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Massive Waves Along the California Coast Have Quieted Down, But Research Says They’ll Be Back

The year 2023 ended in California with concerns over flooding, erosion, and forced evacuations. Massive waves along the coast peaked this past weekend in places like Ventura County, just north of Los Angeles.

Forecasters say waves easily hit 20 feet high, and lives were at risk as occasional waves made their way ashore. Multiple videos captured waves knocking people down and causing some to nearly be swept out into the ocean.

Firefighters asked people living along the Pacific Coast Highway to evacuate as waves from a storm hit areas from Los Angeles to San Francisco. Dozens needed to be rescued, and in Ventura, at least eight people were injured and sent to the hospital.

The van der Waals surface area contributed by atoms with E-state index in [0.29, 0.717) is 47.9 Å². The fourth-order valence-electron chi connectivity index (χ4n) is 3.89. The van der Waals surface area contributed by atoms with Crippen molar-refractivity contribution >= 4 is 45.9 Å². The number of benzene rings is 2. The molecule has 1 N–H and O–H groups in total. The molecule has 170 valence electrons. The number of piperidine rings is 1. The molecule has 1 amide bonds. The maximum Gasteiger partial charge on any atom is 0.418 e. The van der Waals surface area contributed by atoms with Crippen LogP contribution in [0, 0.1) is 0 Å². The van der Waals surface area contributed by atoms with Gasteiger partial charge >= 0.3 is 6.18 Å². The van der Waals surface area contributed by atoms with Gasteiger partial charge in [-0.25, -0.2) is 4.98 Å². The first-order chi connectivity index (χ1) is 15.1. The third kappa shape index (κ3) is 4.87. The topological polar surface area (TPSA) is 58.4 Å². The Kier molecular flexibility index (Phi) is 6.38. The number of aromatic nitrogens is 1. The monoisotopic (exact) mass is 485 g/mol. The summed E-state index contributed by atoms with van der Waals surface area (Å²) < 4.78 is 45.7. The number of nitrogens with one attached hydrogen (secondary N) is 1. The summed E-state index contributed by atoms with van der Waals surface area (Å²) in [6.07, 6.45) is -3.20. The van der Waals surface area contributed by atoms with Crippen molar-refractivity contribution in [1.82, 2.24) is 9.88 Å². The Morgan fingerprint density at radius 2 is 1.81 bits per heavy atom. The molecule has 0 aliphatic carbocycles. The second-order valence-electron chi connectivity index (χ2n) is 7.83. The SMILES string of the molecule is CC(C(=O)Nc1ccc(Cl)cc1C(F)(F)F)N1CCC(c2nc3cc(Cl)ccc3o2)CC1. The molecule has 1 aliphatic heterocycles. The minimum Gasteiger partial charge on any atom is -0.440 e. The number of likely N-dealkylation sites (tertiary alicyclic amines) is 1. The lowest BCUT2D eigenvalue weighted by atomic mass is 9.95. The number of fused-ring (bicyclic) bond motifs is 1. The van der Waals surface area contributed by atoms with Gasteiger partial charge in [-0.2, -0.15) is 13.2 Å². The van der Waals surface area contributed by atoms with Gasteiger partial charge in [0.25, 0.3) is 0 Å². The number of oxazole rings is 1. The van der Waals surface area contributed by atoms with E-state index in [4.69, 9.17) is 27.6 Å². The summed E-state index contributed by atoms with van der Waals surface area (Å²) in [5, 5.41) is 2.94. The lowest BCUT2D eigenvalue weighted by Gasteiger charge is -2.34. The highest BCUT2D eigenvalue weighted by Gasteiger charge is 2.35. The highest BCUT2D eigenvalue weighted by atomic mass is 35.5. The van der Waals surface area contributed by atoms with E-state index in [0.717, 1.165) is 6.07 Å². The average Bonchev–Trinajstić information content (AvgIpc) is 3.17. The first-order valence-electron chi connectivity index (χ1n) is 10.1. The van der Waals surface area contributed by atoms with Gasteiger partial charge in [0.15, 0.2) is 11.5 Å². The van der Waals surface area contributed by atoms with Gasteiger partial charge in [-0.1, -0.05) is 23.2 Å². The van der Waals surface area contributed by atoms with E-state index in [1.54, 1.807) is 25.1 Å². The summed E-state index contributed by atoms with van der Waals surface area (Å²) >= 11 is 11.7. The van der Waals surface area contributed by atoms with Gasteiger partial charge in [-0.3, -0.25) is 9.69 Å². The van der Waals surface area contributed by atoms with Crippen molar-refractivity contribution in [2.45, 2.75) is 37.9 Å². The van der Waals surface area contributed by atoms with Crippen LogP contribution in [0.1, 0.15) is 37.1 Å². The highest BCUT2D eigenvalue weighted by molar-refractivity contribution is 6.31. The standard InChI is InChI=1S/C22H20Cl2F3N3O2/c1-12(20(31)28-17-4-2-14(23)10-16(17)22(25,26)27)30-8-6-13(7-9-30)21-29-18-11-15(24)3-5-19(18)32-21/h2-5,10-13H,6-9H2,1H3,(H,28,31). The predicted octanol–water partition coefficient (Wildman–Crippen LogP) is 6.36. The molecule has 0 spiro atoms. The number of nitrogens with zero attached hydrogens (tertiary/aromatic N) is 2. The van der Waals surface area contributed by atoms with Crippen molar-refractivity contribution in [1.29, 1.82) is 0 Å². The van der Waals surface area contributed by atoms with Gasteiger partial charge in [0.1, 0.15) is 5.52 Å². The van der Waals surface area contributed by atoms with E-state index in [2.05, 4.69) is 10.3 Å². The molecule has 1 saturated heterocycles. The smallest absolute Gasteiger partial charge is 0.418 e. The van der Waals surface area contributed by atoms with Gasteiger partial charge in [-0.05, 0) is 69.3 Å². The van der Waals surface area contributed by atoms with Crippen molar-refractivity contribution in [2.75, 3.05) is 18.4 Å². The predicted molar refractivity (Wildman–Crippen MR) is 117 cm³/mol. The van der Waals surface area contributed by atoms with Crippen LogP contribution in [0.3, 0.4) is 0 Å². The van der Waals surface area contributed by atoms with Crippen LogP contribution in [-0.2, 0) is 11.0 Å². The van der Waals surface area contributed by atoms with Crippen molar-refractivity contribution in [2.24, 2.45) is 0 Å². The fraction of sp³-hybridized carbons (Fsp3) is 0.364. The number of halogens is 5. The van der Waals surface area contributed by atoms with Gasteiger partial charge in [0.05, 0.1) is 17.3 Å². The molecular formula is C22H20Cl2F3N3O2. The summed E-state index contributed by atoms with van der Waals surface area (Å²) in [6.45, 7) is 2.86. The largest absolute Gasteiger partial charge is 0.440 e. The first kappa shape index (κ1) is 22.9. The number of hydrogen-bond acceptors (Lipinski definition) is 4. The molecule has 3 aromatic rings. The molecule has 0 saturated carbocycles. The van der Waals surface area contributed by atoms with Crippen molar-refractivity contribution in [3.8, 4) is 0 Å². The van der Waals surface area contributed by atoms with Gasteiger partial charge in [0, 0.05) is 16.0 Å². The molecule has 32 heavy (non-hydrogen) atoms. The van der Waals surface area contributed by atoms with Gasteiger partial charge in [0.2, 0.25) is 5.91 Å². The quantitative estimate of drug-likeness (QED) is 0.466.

Emergency officials had to warn people to stay away from the beach, as the massive waves also drew crowds who wanted to see the natural phenomenon. 

Things have since quieted back down as the storm made landfall and headed east, with some minor flooding. 

Unfortunately, experts see events like this as a new normal.

erosion wave
(Source: Mario Tama/Getty Images)

Recent studies on climate change show waves along the West Coast are actually growing. A report from earlier this year says waves, on average, are a foot taller than they were just 50 years ago. The Golden State is already home to massive waves in places like Half Moon Bay, where waves can hit 60 feet high, but in 2019, researchers measured a wave 75 feet tall. Scientists say the planet’s rising temperatures are to blame.

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